The building had been vacant for almost ten years and some of the posts and beams were damaged, so we applied a coat of Hiba wood oil.
I went with Hiba wood oil because I had previously done an interview at a wooden house built only using Hiba from Aomori Prefecture, so I understood its value. The house had a great wooden scent, and the owner assured me that almost no mosquitos or insects came inside even in the summer.
Hiba wood oil is made by extracting essential oil from Aomori Prefecture’s Hiba trees. Applied to wood, it gives off the comforting scent of Hiba that is relaxing to human and also acts as an insect repellant. Aomori Hiba was actually used in traditional folk residences for its insect repelling properties, the same of which is true for iron oxide and persimmon tannin.
We were taught that red iron oxide and persimmon tannin are also alternatives to Hiba wood oil, both of which are commercialized and said to be easy for amateurs to use.
Around the Seto Inland Sea area, iron oxide and persimmon tannin seem to have been mainstream. Iron oxide had been used all around our house here in Ondo, the posts under the floor painted red without any insect damage. I always found myself thinking how there are so many bugs whenever I would go to the outer islands, so as a traditional folk residence guest house, we had the important mission of also figuring out how we would deal with them.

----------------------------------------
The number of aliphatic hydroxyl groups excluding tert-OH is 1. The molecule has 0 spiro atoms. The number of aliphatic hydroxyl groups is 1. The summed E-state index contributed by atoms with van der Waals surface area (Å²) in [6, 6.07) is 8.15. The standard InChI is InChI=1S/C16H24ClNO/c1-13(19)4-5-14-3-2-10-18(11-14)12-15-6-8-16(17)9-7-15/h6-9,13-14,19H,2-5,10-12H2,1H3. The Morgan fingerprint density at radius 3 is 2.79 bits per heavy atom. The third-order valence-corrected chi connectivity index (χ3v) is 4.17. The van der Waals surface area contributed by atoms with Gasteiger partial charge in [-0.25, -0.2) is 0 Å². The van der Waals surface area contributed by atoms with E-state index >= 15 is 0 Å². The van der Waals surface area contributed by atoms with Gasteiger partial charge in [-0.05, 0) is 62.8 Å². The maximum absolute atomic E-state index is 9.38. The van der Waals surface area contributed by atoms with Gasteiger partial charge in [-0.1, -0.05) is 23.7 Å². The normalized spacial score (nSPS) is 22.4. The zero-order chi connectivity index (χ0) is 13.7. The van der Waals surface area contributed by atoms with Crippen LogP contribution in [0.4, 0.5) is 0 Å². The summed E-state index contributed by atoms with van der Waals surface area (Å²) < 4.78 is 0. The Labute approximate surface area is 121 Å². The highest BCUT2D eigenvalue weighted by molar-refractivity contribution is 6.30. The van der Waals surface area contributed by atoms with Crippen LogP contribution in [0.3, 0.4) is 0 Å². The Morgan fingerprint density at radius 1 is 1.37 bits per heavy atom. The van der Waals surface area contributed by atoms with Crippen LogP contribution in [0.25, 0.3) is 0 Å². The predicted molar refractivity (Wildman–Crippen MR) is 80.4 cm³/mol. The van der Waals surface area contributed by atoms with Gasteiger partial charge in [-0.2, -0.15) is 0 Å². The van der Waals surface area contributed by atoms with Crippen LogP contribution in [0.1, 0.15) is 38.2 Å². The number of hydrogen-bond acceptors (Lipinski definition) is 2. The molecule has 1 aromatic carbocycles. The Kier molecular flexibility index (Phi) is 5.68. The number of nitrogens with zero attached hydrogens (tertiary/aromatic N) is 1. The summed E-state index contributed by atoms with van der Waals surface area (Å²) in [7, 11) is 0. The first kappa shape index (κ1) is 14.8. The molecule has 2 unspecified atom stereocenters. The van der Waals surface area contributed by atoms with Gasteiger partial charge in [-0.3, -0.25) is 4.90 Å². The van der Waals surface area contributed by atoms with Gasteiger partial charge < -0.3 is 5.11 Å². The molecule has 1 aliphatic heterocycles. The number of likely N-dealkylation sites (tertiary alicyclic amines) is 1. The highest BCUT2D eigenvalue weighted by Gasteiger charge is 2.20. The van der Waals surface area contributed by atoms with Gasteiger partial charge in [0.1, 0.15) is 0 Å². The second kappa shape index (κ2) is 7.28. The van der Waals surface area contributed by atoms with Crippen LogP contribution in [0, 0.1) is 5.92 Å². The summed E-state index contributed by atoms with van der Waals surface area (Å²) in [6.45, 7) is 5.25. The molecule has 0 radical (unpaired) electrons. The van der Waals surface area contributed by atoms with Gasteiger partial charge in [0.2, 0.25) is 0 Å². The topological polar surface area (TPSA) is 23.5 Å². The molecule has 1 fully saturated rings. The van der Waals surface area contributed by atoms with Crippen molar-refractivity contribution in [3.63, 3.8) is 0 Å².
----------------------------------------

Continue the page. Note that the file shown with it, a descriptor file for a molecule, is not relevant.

I purchased some Hiba wood oil online to incorporate it in our guest house right away. Expecting to use quite a lot, I bought four roughly 1.5L bottles.
Pouring the Hiba wood oil from its plastic container into a paint bucket, we then applied it with a brush. It enhanced not only the scent but also the color of the wood, giving it a deep luster. The entryway’s atmosphere improved a great deal and I grew excited, as though I was watching the building come back to life.